Phosphorescent ascends into a newfound journey with ‘C’est La Vie’

Phosphorescent
C’est La Vie

Dead Oceans · October 5th, 2018

It’s as if Huock ripped the lyrics from a page out of his mind, lending a stream-of-consciousness flow to the songs. It makes it more present and more honest.


C’est la vie: that is life. Embracing its uncertainties, and inviting the twists and turns. Matthew Huock cradled this philosophy in his arms when he traded Brooklyn for Nashville and offered up bachelorhood for fatherhood. Five years after Phosphorescent’s famous Muchacho was released, life gifted Huock some age, some wisdom, and even some boldness. C’est La Vie creates a new edge for Phosphorescent’s music, adding more confidence onto the illustrious alt-country sound fans loved before.

The first lyrics on the album, after the wordless ‘Black Moon / Silver Waves’ introduction, are “I wrote all night / Like the fire of my words could burn a hole up to heaven / I don’t write all night burning holes up to heaven no more.” A goodbye to old ways begins the album as Huock begins to explore his personal life, something he specifically refrained from on previous endeavors. While the production is as meticulous and thought-out as his past works, Huock’s lyrics on C’est La Vie feel more first draft. In ‘There From Here,’ Huock candidly expresses growing with his experiences with lines like, “If you’d have seen me last year I’d have said/ ‘I can’t even see you there from here.’’ Many of the lyrics are on-the-nose – which is not necessarily a bad thing. It’s as if Huock ripped the lyrics from a page out of his mind, lending a stream-of-consciousness flow to the songs. It makes it more present and more honest.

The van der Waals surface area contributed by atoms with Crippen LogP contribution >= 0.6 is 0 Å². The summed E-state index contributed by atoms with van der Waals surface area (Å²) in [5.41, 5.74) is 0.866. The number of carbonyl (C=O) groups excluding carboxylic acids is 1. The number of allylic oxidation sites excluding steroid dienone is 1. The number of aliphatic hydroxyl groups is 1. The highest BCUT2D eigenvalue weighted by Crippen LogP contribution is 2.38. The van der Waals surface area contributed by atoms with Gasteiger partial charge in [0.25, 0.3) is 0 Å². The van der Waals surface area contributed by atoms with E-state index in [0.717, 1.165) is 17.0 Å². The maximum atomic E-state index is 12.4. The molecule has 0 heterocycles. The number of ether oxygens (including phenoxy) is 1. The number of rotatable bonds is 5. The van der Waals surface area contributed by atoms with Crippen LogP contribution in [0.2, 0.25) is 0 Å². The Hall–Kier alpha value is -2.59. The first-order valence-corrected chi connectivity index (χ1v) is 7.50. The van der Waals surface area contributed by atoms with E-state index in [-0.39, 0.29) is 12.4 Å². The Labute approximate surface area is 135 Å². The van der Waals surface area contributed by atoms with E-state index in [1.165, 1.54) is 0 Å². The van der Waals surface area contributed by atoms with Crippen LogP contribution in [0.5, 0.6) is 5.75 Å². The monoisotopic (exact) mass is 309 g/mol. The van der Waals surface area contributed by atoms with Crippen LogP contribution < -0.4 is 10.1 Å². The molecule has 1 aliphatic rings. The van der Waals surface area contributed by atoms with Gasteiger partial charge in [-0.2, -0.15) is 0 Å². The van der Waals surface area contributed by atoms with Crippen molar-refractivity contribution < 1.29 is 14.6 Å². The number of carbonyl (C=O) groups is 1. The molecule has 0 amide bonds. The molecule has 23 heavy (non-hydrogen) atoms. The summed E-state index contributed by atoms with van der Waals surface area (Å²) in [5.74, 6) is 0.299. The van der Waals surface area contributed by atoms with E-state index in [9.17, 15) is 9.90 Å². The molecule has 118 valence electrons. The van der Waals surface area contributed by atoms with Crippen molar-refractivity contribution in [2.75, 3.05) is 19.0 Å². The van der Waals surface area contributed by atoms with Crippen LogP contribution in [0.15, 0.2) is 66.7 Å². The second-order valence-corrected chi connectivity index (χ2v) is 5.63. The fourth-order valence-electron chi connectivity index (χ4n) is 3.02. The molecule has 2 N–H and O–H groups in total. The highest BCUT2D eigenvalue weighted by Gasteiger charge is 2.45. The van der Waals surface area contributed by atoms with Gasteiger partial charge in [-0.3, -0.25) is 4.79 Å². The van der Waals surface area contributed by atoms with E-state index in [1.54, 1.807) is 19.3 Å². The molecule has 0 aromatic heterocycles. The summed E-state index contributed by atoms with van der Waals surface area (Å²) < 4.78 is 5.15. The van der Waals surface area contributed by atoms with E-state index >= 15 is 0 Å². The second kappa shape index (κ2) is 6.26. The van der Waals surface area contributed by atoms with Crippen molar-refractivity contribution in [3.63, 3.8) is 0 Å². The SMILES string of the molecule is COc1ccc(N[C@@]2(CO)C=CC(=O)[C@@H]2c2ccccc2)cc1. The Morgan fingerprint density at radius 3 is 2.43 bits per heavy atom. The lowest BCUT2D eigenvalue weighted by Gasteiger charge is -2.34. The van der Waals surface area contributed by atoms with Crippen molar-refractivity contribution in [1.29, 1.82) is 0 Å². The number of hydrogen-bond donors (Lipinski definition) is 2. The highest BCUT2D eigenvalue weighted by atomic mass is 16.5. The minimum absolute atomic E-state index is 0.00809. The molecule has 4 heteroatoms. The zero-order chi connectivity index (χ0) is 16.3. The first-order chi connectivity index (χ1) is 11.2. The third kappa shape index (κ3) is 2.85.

The first half of the album marches out, commanding the attention of the listeners. ‘New Birth in New England’ holds the confidence of a Paul Simon song, boasting an enthusiastic gospel choir, spirited piano notes, and an upbeat guitar strum. It doesn’t hesitate to melt into a cerebral hum for a few seconds, forcing listeners to hold their breaths before picking up into the same bar-song soul that it started out with. Amidst the uncertainties of the universe, ‘New Birth in New England’ remains sure of itself and it speaks to a new type of confidence that Huock has. ‘Around The Horn’ echoes this same boldness. A fire catches in the song’s heart as the fervent piano and atmospheric synths carry Huock’s voice across the song. It grabs listeners by the hand and dares them not to listen to the full eight-minute epic (and you’ll listen). The song ascends into a journey bigger than anything Phosphorescent has delivered before, and it empowers the album.

It’s unfortunate that such an optimistic start to an album quickly diminishes at ‘Christmas Down Under,’ a song hard to listen to because of its overly auto-tuned backing vocals that resemble the Mii character songs (seriously!). It’s obvious that the lyrics are meant to be contemplative, but singing “Some say Jesus had a daughter / But I don’t guess he ever met her” comes off as more cheesy than profound. It’s a misstep in a generally solid album, but it throws off the mood for the second half. Instead of the rest of the album feeling poignant and beautiful, the lingering mistake of ‘Christmas Down Under’ leaves a lackluster feeling.

Despite the misstep, C’est La Vie stands as a sign of maturation for Huock. Instead of weeding out his roots, he grew with them, and bred a memorably ambitious album. “A lot can happen in five years,” says Huock. After listening to this album, I believe him.

Listen to C’est La Vie:

About Sarah Sherard 24 Articles
Sarah Sherard is a second year Communications/Sociology major at Northeastern. Her radio show is New With The Old and airs on Wednesday’s at 9 am. She’s got a thing for egg sandwiches and stressing out over nothing.

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